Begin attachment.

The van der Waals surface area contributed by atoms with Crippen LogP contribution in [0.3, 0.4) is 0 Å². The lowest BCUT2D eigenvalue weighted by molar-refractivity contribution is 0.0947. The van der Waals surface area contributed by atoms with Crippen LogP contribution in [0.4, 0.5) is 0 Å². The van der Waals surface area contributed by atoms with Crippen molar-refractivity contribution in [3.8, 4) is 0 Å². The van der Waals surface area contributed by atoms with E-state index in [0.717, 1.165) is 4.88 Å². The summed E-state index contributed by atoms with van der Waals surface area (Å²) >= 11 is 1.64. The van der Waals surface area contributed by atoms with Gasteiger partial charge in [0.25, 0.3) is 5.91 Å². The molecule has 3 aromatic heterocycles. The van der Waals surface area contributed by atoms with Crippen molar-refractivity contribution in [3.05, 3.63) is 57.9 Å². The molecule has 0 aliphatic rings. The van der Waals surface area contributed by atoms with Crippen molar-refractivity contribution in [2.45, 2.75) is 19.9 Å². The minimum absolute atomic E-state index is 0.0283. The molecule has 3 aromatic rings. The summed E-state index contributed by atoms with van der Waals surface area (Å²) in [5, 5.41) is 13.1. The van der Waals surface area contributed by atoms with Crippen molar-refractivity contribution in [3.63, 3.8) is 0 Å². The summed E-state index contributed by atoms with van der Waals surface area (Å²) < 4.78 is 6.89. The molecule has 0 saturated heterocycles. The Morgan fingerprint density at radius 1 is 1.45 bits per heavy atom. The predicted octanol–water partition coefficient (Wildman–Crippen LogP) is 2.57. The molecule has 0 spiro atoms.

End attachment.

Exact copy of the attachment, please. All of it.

The van der Waals surface area contributed by atoms with Crippen LogP contribution in [0.3, 0.4) is 0 Å². The lowest BCUT2D eigenvalue weighted by molar-refractivity contribution is 0.0947. The van der Waals surface area contributed by atoms with Crippen LogP contribution in [0.4, 0.5) is 0 Å². The van der Waals surface area contributed by atoms with Crippen molar-refractivity contribution in [3.8, 4) is 0 Å². The van der Waals surface area contributed by atoms with E-state index in [0.717, 1.165) is 4.88 Å². The summed E-state index contributed by atoms with van der Waals surface area (Å²) >= 11 is 1.64. The van der Waals surface area contributed by atoms with Gasteiger partial charge in [0.25, 0.3) is 5.91 Å². The molecule has 3 aromatic heterocycles. The van der Waals surface area contributed by atoms with Crippen molar-refractivity contribution in [3.05, 3.63) is 57.9 Å². The molecule has 0 aliphatic rings. The van der Waals surface area contributed by atoms with Crippen molar-refractivity contribution in [2.45, 2.75) is 19.9 Å². The minimum absolute atomic E-state index is 0.0283. The molecule has 3 aromatic rings. The summed E-state index contributed by atoms with van der Waals surface area (Å²) in [5, 5.41) is 13.1. The van der Waals surface area contributed by atoms with Crippen molar-refractivity contribution in [3.63, 3.8) is 0 Å². The summed E-state index contributed by atoms with van der Waals surface area (Å²) < 4.78 is 6.89. The molecule has 0 saturated heterocycles. The Morgan fingerprint density at radius 1 is 1.45 bits per heavy atom. The predicted octanol–water partition coefficient (Wildman–Crippen LogP) is 2.57. The molecule has 0 spiro atoms.